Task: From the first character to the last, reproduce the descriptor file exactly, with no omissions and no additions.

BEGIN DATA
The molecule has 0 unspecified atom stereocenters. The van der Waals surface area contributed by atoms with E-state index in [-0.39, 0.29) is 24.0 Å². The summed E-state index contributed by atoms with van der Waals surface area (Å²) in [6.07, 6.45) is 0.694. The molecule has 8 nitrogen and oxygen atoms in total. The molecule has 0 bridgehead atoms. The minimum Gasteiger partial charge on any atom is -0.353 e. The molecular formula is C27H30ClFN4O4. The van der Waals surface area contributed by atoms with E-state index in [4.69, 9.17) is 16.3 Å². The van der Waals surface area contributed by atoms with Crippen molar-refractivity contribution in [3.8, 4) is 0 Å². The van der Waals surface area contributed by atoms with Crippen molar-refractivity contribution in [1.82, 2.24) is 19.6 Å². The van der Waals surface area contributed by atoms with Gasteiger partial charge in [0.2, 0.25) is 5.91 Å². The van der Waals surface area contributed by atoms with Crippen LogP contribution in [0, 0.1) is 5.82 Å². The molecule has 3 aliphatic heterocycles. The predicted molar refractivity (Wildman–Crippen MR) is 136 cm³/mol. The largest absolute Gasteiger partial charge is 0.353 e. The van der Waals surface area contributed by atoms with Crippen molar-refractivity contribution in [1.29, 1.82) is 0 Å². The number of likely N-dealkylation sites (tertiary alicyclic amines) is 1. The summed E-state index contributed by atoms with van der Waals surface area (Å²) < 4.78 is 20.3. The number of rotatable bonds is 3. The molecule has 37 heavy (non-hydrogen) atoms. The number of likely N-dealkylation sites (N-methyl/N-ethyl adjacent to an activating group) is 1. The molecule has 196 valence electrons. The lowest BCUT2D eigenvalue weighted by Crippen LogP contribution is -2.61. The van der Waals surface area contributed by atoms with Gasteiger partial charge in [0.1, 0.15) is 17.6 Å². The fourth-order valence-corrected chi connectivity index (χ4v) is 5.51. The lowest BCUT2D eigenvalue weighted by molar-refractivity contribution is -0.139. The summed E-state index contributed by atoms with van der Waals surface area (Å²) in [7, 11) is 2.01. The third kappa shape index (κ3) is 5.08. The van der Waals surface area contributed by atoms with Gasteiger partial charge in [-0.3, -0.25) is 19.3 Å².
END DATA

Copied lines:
The molecule has 0 unspecified atom stereocenters. The van der Waals surface area contributed by atoms with E-state index in [-0.39, 0.29) is 24.0 Å². The summed E-state index contributed by atoms with van der Waals surface area (Å²) in [6.07, 6.45) is 0.694. The molecule has 8 nitrogen and oxygen atoms in total. The molecule has 0 bridgehead atoms. The minimum Gasteiger partial charge on any atom is -0.353 e. The molecular formula is C27H30ClFN4O4. The van der Waals surface area contributed by atoms with E-state index in [4.69, 9.17) is 16.3 Å². The van der Waals surface area contributed by atoms with Crippen molar-refractivity contribution in [3.8, 4) is 0 Å². The van der Waals surface area contributed by atoms with Crippen molar-refractivity contribution in [1.82, 2.24) is 19.6 Å². The van der Waals surface area contributed by atoms with Gasteiger partial charge in [0.2, 0.25) is 5.91 Å². The van der Waals surface area contributed by atoms with Crippen LogP contribution in [0, 0.1) is 5.82 Å². The molecule has 3 aliphatic heterocycles. The predicted molar refractivity (Wildman–Crippen MR) is 136 cm³/mol. The largest absolute Gasteiger partial charge is 0.353 e. The van der Waals surface area contributed by atoms with Crippen molar-refractivity contribution in [1.29, 1.82) is 0 Å². The number of likely N-dealkylation sites (tertiary alicyclic amines) is 1. The summed E-state index contributed by atoms with van der Waals surface area (Å²) < 4.78 is 20.3. The number of rotatable bonds is 3. The molecule has 37 heavy (non-hydrogen) atoms. The number of likely N-dealkylation sites (N-methyl/N-ethyl adjacent to an activating group) is 1. The molecule has 196 valence electrons. The lowest BCUT2D eigenvalue weighted by Crippen LogP contribution is -2.61. The van der Waals surface area contributed by atoms with Gasteiger partial charge in [0.1, 0.15) is 17.6 Å². The fourth-order valence-corrected chi connectivity index (χ4v) is 5.51. The lowest BCUT2D eigenvalue weighted by molar-refractivity contribution is -0.139. The summed E-state index contributed by atoms with van der Waals surface area (Å²) in [7, 11) is 2.01. The third kappa shape index (κ3) is 5.08. The van der Waals surface area contributed by atoms with Gasteiger partial charge in [-0.3, -0.25) is 19.3 Å².